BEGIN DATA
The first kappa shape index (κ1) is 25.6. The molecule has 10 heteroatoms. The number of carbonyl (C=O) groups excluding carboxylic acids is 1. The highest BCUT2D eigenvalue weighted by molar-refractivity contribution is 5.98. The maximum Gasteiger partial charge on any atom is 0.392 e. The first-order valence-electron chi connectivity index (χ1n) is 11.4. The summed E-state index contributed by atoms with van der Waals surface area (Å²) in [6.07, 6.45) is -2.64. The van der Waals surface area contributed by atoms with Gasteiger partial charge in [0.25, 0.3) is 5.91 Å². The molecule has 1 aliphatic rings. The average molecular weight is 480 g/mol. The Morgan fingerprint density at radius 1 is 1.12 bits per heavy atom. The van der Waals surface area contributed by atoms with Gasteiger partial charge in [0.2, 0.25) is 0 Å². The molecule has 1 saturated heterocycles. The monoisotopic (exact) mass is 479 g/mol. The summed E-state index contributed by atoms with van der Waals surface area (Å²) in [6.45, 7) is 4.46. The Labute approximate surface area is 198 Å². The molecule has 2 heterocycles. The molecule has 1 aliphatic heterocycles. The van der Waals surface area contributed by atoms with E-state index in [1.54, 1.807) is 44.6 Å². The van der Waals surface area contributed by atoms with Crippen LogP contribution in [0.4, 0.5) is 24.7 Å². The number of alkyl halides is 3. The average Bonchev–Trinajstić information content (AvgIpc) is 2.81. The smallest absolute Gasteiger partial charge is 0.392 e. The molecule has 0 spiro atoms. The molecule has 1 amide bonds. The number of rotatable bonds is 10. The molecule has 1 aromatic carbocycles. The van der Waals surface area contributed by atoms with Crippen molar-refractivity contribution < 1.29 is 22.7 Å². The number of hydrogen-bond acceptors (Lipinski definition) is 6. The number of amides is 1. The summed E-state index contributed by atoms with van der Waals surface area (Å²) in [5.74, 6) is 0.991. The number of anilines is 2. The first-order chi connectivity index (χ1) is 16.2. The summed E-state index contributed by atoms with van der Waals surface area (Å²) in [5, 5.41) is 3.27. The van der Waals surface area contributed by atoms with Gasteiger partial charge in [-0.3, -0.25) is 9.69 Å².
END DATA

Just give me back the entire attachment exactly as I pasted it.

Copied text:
The first kappa shape index (κ1) is 25.6. The molecule has 10 heteroatoms. The number of carbonyl (C=O) groups excluding carboxylic acids is 1. The highest BCUT2D eigenvalue weighted by molar-refractivity contribution is 5.98. The maximum Gasteiger partial charge on any atom is 0.392 e. The first-order valence-electron chi connectivity index (χ1n) is 11.4. The summed E-state index contributed by atoms with van der Waals surface area (Å²) in [6.07, 6.45) is -2.64. The van der Waals surface area contributed by atoms with Gasteiger partial charge in [0.25, 0.3) is 5.91 Å². The molecule has 1 aliphatic rings. The average molecular weight is 480 g/mol. The Morgan fingerprint density at radius 1 is 1.12 bits per heavy atom. The van der Waals surface area contributed by atoms with Gasteiger partial charge in [0.2, 0.25) is 0 Å². The molecule has 1 saturated heterocycles. The monoisotopic (exact) mass is 479 g/mol. The summed E-state index contributed by atoms with van der Waals surface area (Å²) in [6.45, 7) is 4.46. The Labute approximate surface area is 198 Å². The molecule has 2 heterocycles. The molecule has 1 aliphatic heterocycles. The van der Waals surface area contributed by atoms with E-state index in [1.54, 1.807) is 44.6 Å². The van der Waals surface area contributed by atoms with Crippen LogP contribution in [0.4, 0.5) is 24.7 Å². The number of alkyl halides is 3. The average Bonchev–Trinajstić information content (AvgIpc) is 2.81. The smallest absolute Gasteiger partial charge is 0.392 e. The molecule has 0 spiro atoms. The molecule has 1 amide bonds. The number of rotatable bonds is 10. The molecule has 1 aromatic carbocycles. The van der Waals surface area contributed by atoms with Crippen molar-refractivity contribution < 1.29 is 22.7 Å². The number of hydrogen-bond acceptors (Lipinski definition) is 6. The number of amides is 1. The summed E-state index contributed by atoms with van der Waals surface area (Å²) in [5.74, 6) is 0.991. The number of anilines is 2. The first-order chi connectivity index (χ1) is 16.2. The summed E-state index contributed by atoms with van der Waals surface area (Å²) in [5, 5.41) is 3.27. The van der Waals surface area contributed by atoms with Gasteiger partial charge in [-0.3, -0.25) is 9.69 Å².